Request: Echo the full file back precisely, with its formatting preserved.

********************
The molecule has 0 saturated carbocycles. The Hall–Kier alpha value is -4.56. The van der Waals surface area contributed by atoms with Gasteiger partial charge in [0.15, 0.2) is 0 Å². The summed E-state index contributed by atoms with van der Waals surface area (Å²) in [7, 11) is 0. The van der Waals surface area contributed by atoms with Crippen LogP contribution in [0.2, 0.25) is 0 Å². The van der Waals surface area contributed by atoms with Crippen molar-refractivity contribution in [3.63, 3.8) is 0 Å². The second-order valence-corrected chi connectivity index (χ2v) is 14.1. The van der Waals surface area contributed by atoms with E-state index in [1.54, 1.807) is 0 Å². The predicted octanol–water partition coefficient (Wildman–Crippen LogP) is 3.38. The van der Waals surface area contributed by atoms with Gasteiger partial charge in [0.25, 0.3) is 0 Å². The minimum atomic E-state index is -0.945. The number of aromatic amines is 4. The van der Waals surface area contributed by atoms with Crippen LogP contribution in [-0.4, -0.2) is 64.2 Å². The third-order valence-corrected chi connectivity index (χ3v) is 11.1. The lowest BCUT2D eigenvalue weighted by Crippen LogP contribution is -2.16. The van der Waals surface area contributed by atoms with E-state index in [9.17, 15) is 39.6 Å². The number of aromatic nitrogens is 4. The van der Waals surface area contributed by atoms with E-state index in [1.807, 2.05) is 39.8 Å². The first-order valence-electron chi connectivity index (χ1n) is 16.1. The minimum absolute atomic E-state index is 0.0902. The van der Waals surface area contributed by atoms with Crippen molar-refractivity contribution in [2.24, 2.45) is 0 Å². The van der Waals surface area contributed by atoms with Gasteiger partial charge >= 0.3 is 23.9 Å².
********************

The molecule has 0 saturated carbocycles. The Hall–Kier alpha value is -4.56. The van der Waals surface area contributed by atoms with Gasteiger partial charge in [0.15, 0.2) is 0 Å². The summed E-state index contributed by atoms with van der Waals surface area (Å²) in [7, 11) is 0. The van der Waals surface area contributed by atoms with Crippen LogP contribution in [0.2, 0.25) is 0 Å². The van der Waals surface area contributed by atoms with Crippen molar-refractivity contribution in [3.63, 3.8) is 0 Å². The second-order valence-corrected chi connectivity index (χ2v) is 14.1. The van der Waals surface area contributed by atoms with E-state index in [1.54, 1.807) is 0 Å². The predicted octanol–water partition coefficient (Wildman–Crippen LogP) is 3.38. The van der Waals surface area contributed by atoms with Gasteiger partial charge in [0.25, 0.3) is 0 Å². The minimum atomic E-state index is -0.945. The number of aromatic amines is 4. The van der Waals surface area contributed by atoms with Crippen LogP contribution in [-0.4, -0.2) is 64.2 Å². The third-order valence-corrected chi connectivity index (χ3v) is 11.1. The lowest BCUT2D eigenvalue weighted by Crippen LogP contribution is -2.16. The van der Waals surface area contributed by atoms with E-state index in [9.17, 15) is 39.6 Å². The number of aromatic nitrogens is 4. The van der Waals surface area contributed by atoms with E-state index in [1.807, 2.05) is 39.8 Å². The first-order valence-electron chi connectivity index (χ1n) is 16.1. The minimum absolute atomic E-state index is 0.0902. The van der Waals surface area contributed by atoms with Crippen molar-refractivity contribution in [2.24, 2.45) is 0 Å². The van der Waals surface area contributed by atoms with Gasteiger partial charge >= 0.3 is 23.9 Å².